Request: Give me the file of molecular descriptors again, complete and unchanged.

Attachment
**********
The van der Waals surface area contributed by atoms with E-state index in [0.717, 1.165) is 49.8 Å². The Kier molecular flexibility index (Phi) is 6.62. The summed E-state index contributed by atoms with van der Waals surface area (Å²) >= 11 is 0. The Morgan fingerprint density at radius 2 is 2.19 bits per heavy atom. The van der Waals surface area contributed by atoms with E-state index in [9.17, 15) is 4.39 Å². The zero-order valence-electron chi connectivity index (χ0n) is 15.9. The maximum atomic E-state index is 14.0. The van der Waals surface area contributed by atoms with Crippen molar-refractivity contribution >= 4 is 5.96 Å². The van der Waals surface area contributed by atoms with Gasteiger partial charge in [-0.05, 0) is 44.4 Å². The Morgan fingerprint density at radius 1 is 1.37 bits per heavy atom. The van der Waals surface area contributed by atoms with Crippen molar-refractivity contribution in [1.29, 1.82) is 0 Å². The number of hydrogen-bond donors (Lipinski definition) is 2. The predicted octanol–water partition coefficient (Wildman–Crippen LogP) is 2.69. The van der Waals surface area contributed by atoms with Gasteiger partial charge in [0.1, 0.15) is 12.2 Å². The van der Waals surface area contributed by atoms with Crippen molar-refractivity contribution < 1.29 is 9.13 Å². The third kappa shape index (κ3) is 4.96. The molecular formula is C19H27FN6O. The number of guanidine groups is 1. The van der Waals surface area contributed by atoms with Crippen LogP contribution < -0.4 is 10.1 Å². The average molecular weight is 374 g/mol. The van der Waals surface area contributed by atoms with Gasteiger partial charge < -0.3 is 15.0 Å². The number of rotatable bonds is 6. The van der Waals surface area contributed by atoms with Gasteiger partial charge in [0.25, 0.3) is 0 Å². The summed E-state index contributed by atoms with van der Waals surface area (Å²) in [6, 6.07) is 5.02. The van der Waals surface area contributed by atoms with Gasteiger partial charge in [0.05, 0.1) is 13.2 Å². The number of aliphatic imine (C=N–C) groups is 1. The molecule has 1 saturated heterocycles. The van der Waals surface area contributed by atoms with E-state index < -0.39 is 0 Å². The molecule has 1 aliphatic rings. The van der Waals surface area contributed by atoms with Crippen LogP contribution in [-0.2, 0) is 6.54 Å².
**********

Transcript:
The van der Waals surface area contributed by atoms with E-state index in [0.717, 1.165) is 49.8 Å². The Kier molecular flexibility index (Phi) is 6.62. The summed E-state index contributed by atoms with van der Waals surface area (Å²) >= 11 is 0. The Morgan fingerprint density at radius 2 is 2.19 bits per heavy atom. The van der Waals surface area contributed by atoms with E-state index in [9.17, 15) is 4.39 Å². The zero-order valence-electron chi connectivity index (χ0n) is 15.9. The maximum atomic E-state index is 14.0. The van der Waals surface area contributed by atoms with Crippen molar-refractivity contribution >= 4 is 5.96 Å². The van der Waals surface area contributed by atoms with Gasteiger partial charge in [-0.05, 0) is 44.4 Å². The Morgan fingerprint density at radius 1 is 1.37 bits per heavy atom. The van der Waals surface area contributed by atoms with Crippen molar-refractivity contribution in [1.29, 1.82) is 0 Å². The number of hydrogen-bond donors (Lipinski definition) is 2. The predicted octanol–water partition coefficient (Wildman–Crippen LogP) is 2.69. The van der Waals surface area contributed by atoms with Gasteiger partial charge in [0.1, 0.15) is 12.2 Å². The van der Waals surface area contributed by atoms with Crippen molar-refractivity contribution < 1.29 is 9.13 Å². The third kappa shape index (κ3) is 4.96. The molecular formula is C19H27FN6O. The number of guanidine groups is 1. The van der Waals surface area contributed by atoms with Crippen LogP contribution < -0.4 is 10.1 Å². The average molecular weight is 374 g/mol. The van der Waals surface area contributed by atoms with Gasteiger partial charge < -0.3 is 15.0 Å². The number of rotatable bonds is 6. The van der Waals surface area contributed by atoms with Gasteiger partial charge in [0.25, 0.3) is 0 Å². The summed E-state index contributed by atoms with van der Waals surface area (Å²) in [6, 6.07) is 5.02. The van der Waals surface area contributed by atoms with Gasteiger partial charge in [0.05, 0.1) is 13.2 Å². The number of aliphatic imine (C=N–C) groups is 1. The molecule has 1 saturated heterocycles. The van der Waals surface area contributed by atoms with E-state index < -0.39 is 0 Å². The molecule has 1 aliphatic rings. The van der Waals surface area contributed by atoms with Crippen LogP contribution in [-0.2, 0) is 6.54 Å².